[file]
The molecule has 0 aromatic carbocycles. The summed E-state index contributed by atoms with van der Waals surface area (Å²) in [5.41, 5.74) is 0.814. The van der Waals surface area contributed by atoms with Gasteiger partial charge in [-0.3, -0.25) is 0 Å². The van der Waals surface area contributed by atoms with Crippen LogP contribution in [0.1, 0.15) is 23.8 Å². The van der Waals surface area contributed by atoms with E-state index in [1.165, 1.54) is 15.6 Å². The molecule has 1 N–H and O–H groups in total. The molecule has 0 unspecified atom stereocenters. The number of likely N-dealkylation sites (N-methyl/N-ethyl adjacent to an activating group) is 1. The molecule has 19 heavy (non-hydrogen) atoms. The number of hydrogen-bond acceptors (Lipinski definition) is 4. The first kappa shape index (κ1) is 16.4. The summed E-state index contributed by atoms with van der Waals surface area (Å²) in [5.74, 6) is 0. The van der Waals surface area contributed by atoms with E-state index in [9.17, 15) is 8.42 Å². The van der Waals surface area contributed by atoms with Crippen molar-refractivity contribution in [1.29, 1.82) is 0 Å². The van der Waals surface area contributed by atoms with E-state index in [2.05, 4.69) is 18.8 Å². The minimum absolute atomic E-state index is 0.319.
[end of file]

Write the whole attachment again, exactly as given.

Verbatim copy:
The molecule has 0 aromatic carbocycles. The summed E-state index contributed by atoms with van der Waals surface area (Å²) in [5.41, 5.74) is 0.814. The van der Waals surface area contributed by atoms with Gasteiger partial charge in [-0.3, -0.25) is 0 Å². The van der Waals surface area contributed by atoms with Crippen LogP contribution in [0.1, 0.15) is 23.8 Å². The van der Waals surface area contributed by atoms with E-state index in [1.165, 1.54) is 15.6 Å². The molecule has 1 N–H and O–H groups in total. The molecule has 0 unspecified atom stereocenters. The number of likely N-dealkylation sites (N-methyl/N-ethyl adjacent to an activating group) is 1. The molecule has 19 heavy (non-hydrogen) atoms. The number of hydrogen-bond acceptors (Lipinski definition) is 4. The first kappa shape index (κ1) is 16.4. The summed E-state index contributed by atoms with van der Waals surface area (Å²) in [5.74, 6) is 0. The van der Waals surface area contributed by atoms with E-state index in [9.17, 15) is 8.42 Å². The van der Waals surface area contributed by atoms with Crippen molar-refractivity contribution in [1.29, 1.82) is 0 Å². The van der Waals surface area contributed by atoms with E-state index in [2.05, 4.69) is 18.8 Å². The minimum absolute atomic E-state index is 0.319.